24. Mylohyoid muscle Sublingual Space

  25. Mylohyoid muscle Submandibular space

  26. Quick recap • Two major origins • Periapical • Periodontal • Infections follow the path of least resistance • Cancellous –cortical – Soft tissue

  27. Infections are dynamic and progressive • Dependent on • Time • Host resistance vs. virulence • Anatomic location (muscle attachments) • Treatment

  28. Periapical Infections • Primary treatment • Endodontics • Tooth extraction • NOT Antibiotics

  29. Odontogenic Infections Simple or Serious

  30. PRINCIPLE1: Determine Severity of Infection PRINCIPLE2 : Evaluate state of Patient’s Host Defence Mechanisms PRINCIPLE 3: Treatment to be rendered by Generalist or OMF Surgeon PRINCIPLE4 :Treat Infection Surgically PRINCIPLE 5 : Support patient Medically PRINCIPLE 6 :Choose and Prescribe appropriate Antibiotic PRINCIPLE 7 : Administer Antibiotics Properly PRINCIPLE 8 : Post Operative evaluation Odontogenic Infections-Principles of therapy

  31. What is a simple, Non threatening Odontogenic infection? • Those occurring in healthy, immune competent patient • No systemic involvement • Low grade temperature <100 F • Localized abscess • Those with Fistula development

  32. Assessment of Severity of Infection

  33. Principle 1- Determine the Severity of Infection • HOW SICK IS YOUR PATIENT? • Complete History • CC, HOPI, Clinical Features,signs and symptoms • Onset • Duration • Rapidity • Loss of function • Physical Signs-Check vitals Take no more than a few minutes

  34. Cardinal signs of inflammation:Red, hot, swelling, pain, with loss of function

  35. Principle 1-(contd) • Physical examination • Vital signs • temperature • blood pressure • respiratory rate • Pulse rate

  36. Who should be treated? • Normal vital signs with mild infections • Patients with • abnormal vital signs , • with elevated • temperatures, • pulse rate, • respiratory rate • (need more intensive therapy, consider referring to an Oral and Maxillofacial Surgeon)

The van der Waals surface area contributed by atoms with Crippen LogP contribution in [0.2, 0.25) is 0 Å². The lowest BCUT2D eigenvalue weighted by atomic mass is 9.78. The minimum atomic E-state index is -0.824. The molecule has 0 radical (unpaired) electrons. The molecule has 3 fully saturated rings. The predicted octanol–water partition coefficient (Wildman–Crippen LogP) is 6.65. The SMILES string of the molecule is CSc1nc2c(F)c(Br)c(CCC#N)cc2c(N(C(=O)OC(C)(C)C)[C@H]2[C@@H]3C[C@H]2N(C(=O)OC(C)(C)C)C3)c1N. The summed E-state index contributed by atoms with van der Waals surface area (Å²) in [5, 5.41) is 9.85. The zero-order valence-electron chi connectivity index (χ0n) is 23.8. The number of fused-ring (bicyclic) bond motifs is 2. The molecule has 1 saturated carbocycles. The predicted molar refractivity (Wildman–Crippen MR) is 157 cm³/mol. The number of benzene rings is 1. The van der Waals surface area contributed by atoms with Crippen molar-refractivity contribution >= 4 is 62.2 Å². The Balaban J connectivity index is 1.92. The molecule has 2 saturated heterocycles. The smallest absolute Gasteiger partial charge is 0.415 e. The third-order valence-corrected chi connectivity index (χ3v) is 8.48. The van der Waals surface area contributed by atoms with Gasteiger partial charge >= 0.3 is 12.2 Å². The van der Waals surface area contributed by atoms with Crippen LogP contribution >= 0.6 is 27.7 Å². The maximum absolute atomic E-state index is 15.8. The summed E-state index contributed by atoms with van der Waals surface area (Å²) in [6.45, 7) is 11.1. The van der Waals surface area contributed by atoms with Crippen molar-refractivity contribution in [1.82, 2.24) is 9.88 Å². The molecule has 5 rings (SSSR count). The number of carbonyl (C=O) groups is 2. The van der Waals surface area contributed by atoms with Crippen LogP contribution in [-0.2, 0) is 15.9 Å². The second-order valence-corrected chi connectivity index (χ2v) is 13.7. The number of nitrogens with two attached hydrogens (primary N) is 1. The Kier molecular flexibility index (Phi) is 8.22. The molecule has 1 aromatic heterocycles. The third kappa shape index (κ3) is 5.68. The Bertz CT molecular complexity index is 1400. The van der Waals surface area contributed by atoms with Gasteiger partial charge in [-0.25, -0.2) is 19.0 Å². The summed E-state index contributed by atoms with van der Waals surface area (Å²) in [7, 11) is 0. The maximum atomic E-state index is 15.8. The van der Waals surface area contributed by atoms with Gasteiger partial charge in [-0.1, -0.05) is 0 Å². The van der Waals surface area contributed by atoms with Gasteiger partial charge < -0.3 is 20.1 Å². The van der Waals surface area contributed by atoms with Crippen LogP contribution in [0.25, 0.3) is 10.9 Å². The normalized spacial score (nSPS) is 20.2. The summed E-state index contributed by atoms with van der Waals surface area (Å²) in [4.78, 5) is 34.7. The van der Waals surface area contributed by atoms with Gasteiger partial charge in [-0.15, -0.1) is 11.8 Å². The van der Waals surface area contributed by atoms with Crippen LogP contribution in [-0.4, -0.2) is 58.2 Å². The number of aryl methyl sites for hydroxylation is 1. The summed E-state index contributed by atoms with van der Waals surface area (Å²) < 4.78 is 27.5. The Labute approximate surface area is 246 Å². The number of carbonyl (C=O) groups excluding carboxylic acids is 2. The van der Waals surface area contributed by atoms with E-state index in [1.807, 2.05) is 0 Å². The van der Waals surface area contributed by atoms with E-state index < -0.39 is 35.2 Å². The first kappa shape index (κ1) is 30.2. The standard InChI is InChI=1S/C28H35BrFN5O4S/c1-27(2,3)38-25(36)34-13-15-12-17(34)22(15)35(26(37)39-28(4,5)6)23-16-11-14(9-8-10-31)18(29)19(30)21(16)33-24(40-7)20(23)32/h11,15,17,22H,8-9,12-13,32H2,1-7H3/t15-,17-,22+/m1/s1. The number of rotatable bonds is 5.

37. Physical signs • Look for general appearance • Toxic appearance Patient who have more than a Localized minor infection-fatigue, feverishness and malaise, • Examine head and neck area. • Look for: • signs of infection, overlying erythema • Look for 4 D’s • Difficulty in opening the mouth (Trismus) • Dysphagia • Dyspnea • Dehydration • presence of any one OF THE 3 D’s is a sign of severe infection

  38. Physical examination-Palpation • Tenderness, warmth • Consistency-soft to firm, indurated (similar to tightened muscle) to hard • Intra oral examination- Look for specific causes like periodontal abscess • Other features • gingival, vestibular swelling, • draining sinus tracts • Perform a radiographic examination

  39. Staging based on physical examination • Inoculation stage- very soft, mildly tender, edematous • Cellulitis stage-indurated • Abscess- fluctuance

  40. Evaluate the state of Patient’s Host Defense Mechanisms

  41. Compromised Host defense • Can be divided in to 4 categories • Physiologic • Disease related • Defective immune system • Drug suppression related • When dealing with established infections in patients who fit in any one of these categories Antibiotics should be considered

  42. Medical conditions that compromise host defenses • Uncontrolled metabolic diseases • Immunocompromising diseases • Pharmaceuticals that compromise host defences

  43. Principle 3 • What should be • Treated at your office • REFERRED • To an Oral Maxillofacial Surgeon • Hospital

  44. Criteria for referral • Difficulty in breathing (________) (Remember the 4Ds) • Difficulty in swallowing(________) • Loss of fluids from the body(________) • Difficulty in opening the mouth(_______) • Swelling extending beyond the alveolar process • Elevated temperature (>101 F) • Severe malaise and toxic appearance • Compromised host defenses • Need for GA • Failed prior treatment

  45. Always examine intraorally

  46. Principle 4 • Treat Infection Surgically

  47. Remove the cause of Infection • Treatment options- • simple endodontic access • Extraction • wide incisions

  48. Before Incision and drainage • Consider performing a Culture and sensitivity